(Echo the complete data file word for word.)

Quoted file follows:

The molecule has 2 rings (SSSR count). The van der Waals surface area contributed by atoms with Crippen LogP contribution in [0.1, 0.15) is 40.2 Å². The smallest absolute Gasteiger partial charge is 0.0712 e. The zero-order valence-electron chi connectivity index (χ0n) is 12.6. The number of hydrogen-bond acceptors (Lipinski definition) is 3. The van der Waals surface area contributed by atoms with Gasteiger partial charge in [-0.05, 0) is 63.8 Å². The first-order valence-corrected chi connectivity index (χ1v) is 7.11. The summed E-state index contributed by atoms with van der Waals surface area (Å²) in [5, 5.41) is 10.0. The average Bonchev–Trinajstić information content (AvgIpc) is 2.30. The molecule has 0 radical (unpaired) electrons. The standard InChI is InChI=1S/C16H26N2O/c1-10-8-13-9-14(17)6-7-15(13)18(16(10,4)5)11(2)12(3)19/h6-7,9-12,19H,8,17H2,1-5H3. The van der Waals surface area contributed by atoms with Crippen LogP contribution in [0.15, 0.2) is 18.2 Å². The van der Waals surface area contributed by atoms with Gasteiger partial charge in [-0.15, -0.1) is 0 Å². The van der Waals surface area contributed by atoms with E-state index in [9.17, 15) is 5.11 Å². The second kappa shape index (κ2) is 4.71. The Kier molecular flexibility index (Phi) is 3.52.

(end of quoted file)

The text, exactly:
The molecule has 2 rings (SSSR count). The van der Waals surface area contributed by atoms with Crippen LogP contribution in [0.1, 0.15) is 40.2 Å². The smallest absolute Gasteiger partial charge is 0.0712 e. The zero-order valence-electron chi connectivity index (χ0n) is 12.6. The number of hydrogen-bond acceptors (Lipinski definition) is 3. The van der Waals surface area contributed by atoms with Gasteiger partial charge in [-0.05, 0) is 63.8 Å². The first-order valence-corrected chi connectivity index (χ1v) is 7.11. The summed E-state index contributed by atoms with van der Waals surface area (Å²) in [5, 5.41) is 10.0. The average Bonchev–Trinajstić information content (AvgIpc) is 2.30. The molecule has 0 radical (unpaired) electrons. The standard InChI is InChI=1S/C16H26N2O/c1-10-8-13-9-14(17)6-7-15(13)18(16(10,4)5)11(2)12(3)19/h6-7,9-12,19H,8,17H2,1-5H3. The van der Waals surface area contributed by atoms with Crippen LogP contribution in [0.15, 0.2) is 18.2 Å². The van der Waals surface area contributed by atoms with Gasteiger partial charge in [-0.15, -0.1) is 0 Å². The van der Waals surface area contributed by atoms with E-state index in [9.17, 15) is 5.11 Å². The second kappa shape index (κ2) is 4.71. The Kier molecular flexibility index (Phi) is 3.52.